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Marquette Wire

The student news site of Marquette University

Marquette Wire

The student news site of Marquette University

Marquette Wire

ROTC program continues to push forward despite COVID restrictions


Marquette ROTC, a program that trains college students for future service in various branches of the military, continues to push forward despite the unprecedented climate COVID has brought.  

LTC Ioannis Kiriazis, professor of military science in the Army ROTC program, discussed the barriers COVID-19 has brought on training programs and how his team has chosen to overcome such obstacles.

Kiriazis discussed how the Army training program, titled “Advanced Camp”, was canceled due to COVID-19. 

“The junior cadets are required to go to Fort Knox, Kentucky to go through Advanced Camp,” Kiriazis said. “Every junior to senior cadet goes through this, so in essence, you’re talking about nearly 6,000 that go to Fort Knox every year; Because of COVID, that was cancelled.” 

Due to this cancellation, Kiriazis discussed the implementation of Operation Agile Leader, a summer training program that took the place of Advanced Camp in the summer of 2020. 

“Instead of Knox, we did it (Operation Agile Leader) at Fort McCoy. All the programs in Wisconsin and the Michigan Upper Peninsula, which is seven other school programs, were involved,” Kiriazis said. “We all conglomerated on Fort McCoy, had our junior and senior cadets consolidated there and put them through a ten-day train focused on tactical leadership.” 

However, in order to participate in Operation Agile Leader, cadets were required to abide by various COVID-19 precautions. 

“One of the biggest things that we had back then was tracking cadet progress, they were pushed to do a 14 day self-quarantine and self-diagnosis that they would track daily. That was a required piece of documentation before allowing them to train,” Kiriazis said. 

Mask enforcement and maintaining similar groups to avoid cross-contamination were also a large part of Operation Agile’s daily precautions, contributing to a record low case count. 

“From that experience that we did in August — Operation Agile Leader — there was not one single case of COVID-19 that we could have attributed to coming together,” Kiriazis said. 

Since Operation Agile, students in the Army ROTC program have continued to remain cautious and follow COVID-19 guidelines. 

Cadet Battalion Commander Brooke Lynn Tickler, a senior in the College of Communication and cadet in the Army ROTC program, stated some of the guidelines that are implemented in day-to-day training. 

“Social distancing, hand-washing, and masks at all times. We have just shy of a hundred people in our program, and obviously, that’s too many people to be in any one room all at once, so we have been trying to do as much training outdoors as possible,” Tickler said. 

These guidelines have remained relatively effective for the Army ROTC on campus, as positive cases among cadets have remained under 10% since the beginning of the fall semester.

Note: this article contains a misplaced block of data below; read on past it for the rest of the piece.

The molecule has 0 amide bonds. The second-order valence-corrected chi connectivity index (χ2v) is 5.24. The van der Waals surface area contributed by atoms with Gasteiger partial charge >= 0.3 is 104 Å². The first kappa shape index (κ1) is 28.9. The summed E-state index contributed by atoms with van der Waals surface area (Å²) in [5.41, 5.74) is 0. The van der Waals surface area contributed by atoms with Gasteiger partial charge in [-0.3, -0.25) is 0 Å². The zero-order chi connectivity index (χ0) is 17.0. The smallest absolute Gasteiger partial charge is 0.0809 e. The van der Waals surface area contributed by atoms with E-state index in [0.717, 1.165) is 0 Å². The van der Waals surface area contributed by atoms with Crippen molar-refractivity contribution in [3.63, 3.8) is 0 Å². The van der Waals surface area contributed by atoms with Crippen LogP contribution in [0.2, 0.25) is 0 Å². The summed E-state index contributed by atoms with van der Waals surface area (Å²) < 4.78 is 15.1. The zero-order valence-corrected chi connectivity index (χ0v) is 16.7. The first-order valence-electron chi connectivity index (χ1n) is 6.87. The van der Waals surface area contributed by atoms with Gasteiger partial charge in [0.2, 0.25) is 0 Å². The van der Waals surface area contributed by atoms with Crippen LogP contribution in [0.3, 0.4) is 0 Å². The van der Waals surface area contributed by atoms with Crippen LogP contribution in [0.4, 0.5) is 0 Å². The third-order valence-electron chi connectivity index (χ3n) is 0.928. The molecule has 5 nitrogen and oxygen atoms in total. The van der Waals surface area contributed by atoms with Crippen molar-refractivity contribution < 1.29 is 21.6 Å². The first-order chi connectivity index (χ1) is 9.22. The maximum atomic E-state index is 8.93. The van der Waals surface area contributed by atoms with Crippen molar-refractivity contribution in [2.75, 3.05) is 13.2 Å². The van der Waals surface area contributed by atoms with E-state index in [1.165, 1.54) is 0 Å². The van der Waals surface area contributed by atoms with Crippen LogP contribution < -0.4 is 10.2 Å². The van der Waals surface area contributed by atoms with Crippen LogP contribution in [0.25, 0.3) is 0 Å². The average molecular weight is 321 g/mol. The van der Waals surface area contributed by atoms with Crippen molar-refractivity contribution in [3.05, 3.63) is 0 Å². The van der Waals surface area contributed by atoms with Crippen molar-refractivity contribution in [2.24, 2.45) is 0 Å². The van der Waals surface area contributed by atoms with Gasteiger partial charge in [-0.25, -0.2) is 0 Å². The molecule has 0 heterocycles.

“Since the beginning of the year, we have had nine positive cases out of just over a hundred cadets,” Kiriazis said. “I tell my cadets they must conform with the policies of the university and the students have latched onto that.” 

Tickler said she and fellow cadets are also playing their part in containing the coronavirus while still remaining consistent with training regimens. 

“We are doing everything we can to mitigate COVID-19,” Tickler said. “But we haven’t changed our operational tempo at all. We are still getting down the training that we need because the Army doesn’t stop.” 

Tickler went on to discuss the support system that the Army continues to provide amid the pandemic. 

“Something that kept me grounded was not only my ROTC friends but my ROTC cadre [a group of leaders in a unit], these are people who are actually in the army and doing 20+ years and just checking in on us,” Tickler said. “In a lot of programs you don’t have these mentors or leaders who are not only concerned about your success but your overall well-being.”  

Similar to the Army’s precautions surrounding COVID-19, Veronica Edwards, a sophomore in the College of Nursing and midshipman in the Navy ROTC program, stated that masks and social distancing are a crucial part of training. 

“We had to shift a lot of normal in-person activities to online,” Edwards said. “We still conduct (physical training) together outside and have our ROTC lab in a classroom but we wear masks and social distance the entire time to ensure we are following guidelines and keeping everyone safe.” 

Edwards also stated her appreciation for the sense of community she feels within the Navy, and hopes her ROTC unit will continue to prevail despite adversity. 

“I love the camaraderie and friends I have made so far in ROTC, they feel like my family,” Edwards said. “I know that my fellow midshipmen and I have and will try our hardest to be creative and do the best we can to have a successful ROTC unit.” 

This story was written by Claire Driscol. She can be reached at [email protected]


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